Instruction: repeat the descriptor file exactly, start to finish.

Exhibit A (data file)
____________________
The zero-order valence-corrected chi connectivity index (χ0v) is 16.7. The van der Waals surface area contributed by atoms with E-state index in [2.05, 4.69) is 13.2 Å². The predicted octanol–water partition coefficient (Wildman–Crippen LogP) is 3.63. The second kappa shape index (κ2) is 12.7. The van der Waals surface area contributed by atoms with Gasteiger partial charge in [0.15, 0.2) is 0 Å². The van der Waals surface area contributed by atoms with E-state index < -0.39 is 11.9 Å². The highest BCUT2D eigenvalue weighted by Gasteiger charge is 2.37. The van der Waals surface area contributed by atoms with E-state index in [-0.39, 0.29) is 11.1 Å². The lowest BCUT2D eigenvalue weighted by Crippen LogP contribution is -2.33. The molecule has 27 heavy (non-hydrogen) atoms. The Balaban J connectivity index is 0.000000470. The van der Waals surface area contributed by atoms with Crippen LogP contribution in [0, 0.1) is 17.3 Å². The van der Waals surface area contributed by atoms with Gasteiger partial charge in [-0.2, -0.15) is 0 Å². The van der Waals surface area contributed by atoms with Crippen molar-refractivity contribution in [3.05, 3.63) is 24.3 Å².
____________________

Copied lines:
The zero-order valence-corrected chi connectivity index (χ0v) is 16.7. The van der Waals surface area contributed by atoms with E-state index in [2.05, 4.69) is 13.2 Å². The predicted octanol–water partition coefficient (Wildman–Crippen LogP) is 3.63. The second kappa shape index (κ2) is 12.7. The van der Waals surface area contributed by atoms with Gasteiger partial charge in [0.15, 0.2) is 0 Å². The van der Waals surface area contributed by atoms with E-state index < -0.39 is 11.9 Å². The highest BCUT2D eigenvalue weighted by Gasteiger charge is 2.37. The van der Waals surface area contributed by atoms with E-state index in [-0.39, 0.29) is 11.1 Å². The lowest BCUT2D eigenvalue weighted by Crippen LogP contribution is -2.33. The molecule has 27 heavy (non-hydrogen) atoms. The Balaban J connectivity index is 0.000000470. The van der Waals surface area contributed by atoms with Crippen LogP contribution in [0, 0.1) is 17.3 Å². The van der Waals surface area contributed by atoms with Gasteiger partial charge in [-0.2, -0.15) is 0 Å². The van der Waals surface area contributed by atoms with Crippen molar-refractivity contribution in [3.05, 3.63) is 24.3 Å².